Pinochet’s moral: Never give up power

Augusto Pinochet, the former dictator of Chile, has been deemed ill-fit to stand trial by Britain and released to return to Chile. Those who clamored for his arrest and prosecution groan in dismay, as a brutal dictator has gotten away with murder and torture. Maybe not, as the government of Chile is considering prosecuting its ex-strong man, in violation of the immunity agreement made with him upon his stepping down.

The forces who set out to bring him to justice feel that they have won a small victory. Britain did say that without his failing health, Pinochet would have been extradited. Proponents of his extradition claim that this sent a message to brutal dictators everywhere that they have nowhere to run and nowhere to hide.

Well, the problem is that this is more of a defeat for human rights than a victory. While former brutal dictators may now quake in fear that their host countries will turn them over, a different message goes out to those who are still in power. I am talking about the Slobodan Milosevics and Saddam Husseins of the world.

To a dictator in power who has executed or tortured opponents, there is only one lesson to be learned here. Never, ever, give up power. So long as you are head of state, you are safe. Even if your state or other states make a deal of immunity so that democracy can rule in your country, somewhere down the road, someone is going to break that promise. With Chile considering prosecuting its ex-dictator, one cannot even believe its own people. If a government rises with whom you are unpopular with, your immunity agreement ends up being just a scrap of paper. Fight to the last man, and never lose your grip on power.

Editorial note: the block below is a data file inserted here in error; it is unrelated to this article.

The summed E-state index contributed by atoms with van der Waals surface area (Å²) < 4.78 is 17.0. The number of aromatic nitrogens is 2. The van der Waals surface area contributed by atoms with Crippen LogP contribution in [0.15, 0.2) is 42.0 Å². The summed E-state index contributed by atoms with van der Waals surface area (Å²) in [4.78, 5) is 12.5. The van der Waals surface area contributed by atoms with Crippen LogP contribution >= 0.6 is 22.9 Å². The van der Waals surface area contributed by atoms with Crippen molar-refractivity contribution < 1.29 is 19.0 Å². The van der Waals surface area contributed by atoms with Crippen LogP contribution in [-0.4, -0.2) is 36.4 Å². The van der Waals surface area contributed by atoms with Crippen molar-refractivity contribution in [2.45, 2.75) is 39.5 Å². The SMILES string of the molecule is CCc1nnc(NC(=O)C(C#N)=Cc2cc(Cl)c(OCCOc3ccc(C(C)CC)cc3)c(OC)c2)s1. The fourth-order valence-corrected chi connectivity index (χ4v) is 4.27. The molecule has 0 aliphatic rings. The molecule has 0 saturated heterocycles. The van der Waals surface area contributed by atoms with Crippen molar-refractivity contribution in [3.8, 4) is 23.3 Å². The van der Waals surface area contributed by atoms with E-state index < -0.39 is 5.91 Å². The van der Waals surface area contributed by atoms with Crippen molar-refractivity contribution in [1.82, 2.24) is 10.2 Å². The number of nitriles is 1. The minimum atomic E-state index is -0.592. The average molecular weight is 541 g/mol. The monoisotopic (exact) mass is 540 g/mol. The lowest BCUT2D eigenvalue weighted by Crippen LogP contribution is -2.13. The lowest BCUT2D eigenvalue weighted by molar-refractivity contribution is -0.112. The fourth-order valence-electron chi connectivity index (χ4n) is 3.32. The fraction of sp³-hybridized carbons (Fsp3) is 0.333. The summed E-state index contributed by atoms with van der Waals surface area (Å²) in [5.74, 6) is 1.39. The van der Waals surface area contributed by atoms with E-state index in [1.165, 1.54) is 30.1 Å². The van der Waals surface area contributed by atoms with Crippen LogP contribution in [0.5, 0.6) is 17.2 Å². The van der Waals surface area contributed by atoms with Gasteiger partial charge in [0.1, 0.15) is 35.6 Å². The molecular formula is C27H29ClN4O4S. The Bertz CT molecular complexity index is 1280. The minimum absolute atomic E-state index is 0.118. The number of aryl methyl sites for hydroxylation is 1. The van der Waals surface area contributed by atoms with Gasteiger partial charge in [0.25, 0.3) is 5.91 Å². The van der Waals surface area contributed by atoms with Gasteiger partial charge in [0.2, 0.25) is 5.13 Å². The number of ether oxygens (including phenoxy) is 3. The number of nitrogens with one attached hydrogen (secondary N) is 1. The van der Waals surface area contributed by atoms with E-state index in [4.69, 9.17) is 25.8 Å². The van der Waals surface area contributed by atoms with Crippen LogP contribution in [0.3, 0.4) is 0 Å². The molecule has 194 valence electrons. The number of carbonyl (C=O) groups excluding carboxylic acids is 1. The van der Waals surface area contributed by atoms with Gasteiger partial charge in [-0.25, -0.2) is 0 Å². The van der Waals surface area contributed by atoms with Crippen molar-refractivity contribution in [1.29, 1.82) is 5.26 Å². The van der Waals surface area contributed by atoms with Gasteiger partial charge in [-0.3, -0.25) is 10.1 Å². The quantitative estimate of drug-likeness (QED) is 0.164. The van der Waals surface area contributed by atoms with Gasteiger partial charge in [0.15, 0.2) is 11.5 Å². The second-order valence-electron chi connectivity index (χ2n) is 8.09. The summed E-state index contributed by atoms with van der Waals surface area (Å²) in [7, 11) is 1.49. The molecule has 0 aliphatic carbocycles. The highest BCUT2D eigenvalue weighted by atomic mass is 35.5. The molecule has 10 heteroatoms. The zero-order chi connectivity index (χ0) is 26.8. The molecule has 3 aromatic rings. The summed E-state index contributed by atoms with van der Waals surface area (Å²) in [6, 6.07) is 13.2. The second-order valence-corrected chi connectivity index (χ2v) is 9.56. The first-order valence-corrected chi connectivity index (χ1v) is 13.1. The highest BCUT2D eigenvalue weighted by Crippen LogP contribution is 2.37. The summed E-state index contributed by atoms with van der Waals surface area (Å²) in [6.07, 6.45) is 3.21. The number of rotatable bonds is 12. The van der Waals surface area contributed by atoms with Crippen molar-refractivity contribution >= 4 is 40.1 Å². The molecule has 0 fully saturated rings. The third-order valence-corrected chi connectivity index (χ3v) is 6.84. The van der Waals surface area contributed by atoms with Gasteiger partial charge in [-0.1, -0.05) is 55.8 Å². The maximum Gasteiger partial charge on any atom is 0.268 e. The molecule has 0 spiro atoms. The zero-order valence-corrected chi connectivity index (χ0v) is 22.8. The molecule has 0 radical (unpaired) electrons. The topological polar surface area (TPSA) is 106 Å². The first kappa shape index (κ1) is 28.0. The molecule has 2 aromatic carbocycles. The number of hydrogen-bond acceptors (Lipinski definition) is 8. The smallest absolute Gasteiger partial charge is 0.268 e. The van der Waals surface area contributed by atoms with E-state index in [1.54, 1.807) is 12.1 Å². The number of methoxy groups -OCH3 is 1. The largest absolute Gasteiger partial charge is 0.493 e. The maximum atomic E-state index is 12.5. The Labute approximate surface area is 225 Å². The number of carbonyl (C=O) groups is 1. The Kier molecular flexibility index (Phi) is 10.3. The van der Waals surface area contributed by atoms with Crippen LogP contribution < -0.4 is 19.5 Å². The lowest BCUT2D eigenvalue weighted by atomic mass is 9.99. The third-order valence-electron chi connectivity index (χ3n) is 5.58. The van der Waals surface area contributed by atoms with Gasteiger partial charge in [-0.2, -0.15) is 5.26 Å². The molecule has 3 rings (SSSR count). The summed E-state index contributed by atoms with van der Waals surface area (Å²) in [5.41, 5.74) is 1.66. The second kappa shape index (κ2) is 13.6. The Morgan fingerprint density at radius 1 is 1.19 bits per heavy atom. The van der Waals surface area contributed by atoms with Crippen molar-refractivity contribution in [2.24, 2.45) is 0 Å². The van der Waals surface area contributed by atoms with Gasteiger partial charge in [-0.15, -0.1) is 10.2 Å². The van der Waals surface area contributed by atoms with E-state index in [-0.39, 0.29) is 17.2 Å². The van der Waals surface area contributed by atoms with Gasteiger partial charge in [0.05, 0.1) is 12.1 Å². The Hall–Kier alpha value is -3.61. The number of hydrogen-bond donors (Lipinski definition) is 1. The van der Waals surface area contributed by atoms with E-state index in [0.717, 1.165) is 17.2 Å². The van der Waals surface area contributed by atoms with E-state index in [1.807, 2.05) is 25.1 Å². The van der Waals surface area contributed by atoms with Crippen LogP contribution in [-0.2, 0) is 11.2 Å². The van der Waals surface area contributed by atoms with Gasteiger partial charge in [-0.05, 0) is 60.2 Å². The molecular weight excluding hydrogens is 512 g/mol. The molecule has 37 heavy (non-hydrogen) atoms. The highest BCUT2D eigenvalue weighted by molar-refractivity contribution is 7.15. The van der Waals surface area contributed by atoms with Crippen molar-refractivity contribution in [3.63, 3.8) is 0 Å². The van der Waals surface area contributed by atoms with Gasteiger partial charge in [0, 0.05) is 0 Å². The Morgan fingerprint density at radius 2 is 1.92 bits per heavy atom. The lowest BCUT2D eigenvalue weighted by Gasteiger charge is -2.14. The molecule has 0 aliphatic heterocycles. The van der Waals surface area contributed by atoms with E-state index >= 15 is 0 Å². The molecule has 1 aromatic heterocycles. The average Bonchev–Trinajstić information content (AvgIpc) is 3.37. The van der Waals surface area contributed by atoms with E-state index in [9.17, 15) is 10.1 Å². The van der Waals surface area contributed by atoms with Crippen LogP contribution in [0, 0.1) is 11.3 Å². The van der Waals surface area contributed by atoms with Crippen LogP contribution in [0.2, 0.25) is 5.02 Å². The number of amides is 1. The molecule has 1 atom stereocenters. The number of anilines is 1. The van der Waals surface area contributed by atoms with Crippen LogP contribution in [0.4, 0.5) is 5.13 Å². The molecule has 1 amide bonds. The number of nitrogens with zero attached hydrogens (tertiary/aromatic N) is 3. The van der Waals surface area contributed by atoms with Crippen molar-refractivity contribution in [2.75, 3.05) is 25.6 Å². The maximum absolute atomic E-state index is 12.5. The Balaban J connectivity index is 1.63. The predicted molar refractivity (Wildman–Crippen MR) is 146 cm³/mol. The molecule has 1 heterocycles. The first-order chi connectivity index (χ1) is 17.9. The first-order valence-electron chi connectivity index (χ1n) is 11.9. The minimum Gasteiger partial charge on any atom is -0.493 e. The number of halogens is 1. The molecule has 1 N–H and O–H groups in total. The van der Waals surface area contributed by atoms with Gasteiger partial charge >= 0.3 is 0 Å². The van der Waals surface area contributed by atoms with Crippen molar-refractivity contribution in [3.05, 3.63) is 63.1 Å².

What does this mean? We now cannot negotiate with such men to step down peacefully, so that a controlled transition to democracy can take place. Not that this happens all that often, but Pinochet was the example that it can and does happen. Now, only bloody civil wars and military coups can bring down dictators, and these quite often leave just another brutal regime in power instead of more democratic elements.

This is not an apology or a dismissal of the thousands that Pinochet murdered or tortured. However, it is better to let strongmen step down peacefully, not only so a transition to democracy can come more surely and with less bloodshed, but so that the murder and torture can be stopped. These developments in international law will not deter a single dictator from murder or torture, as none expect to step down and must use violence to maintain their hold on power. It will only deter them from stepping down, except at gunpoint.

More murder, more torture, more bloodshed. All to prosecute a senile, old former dictator who is almost dead anyway.

-The writer is a senior majoring in international affairs.

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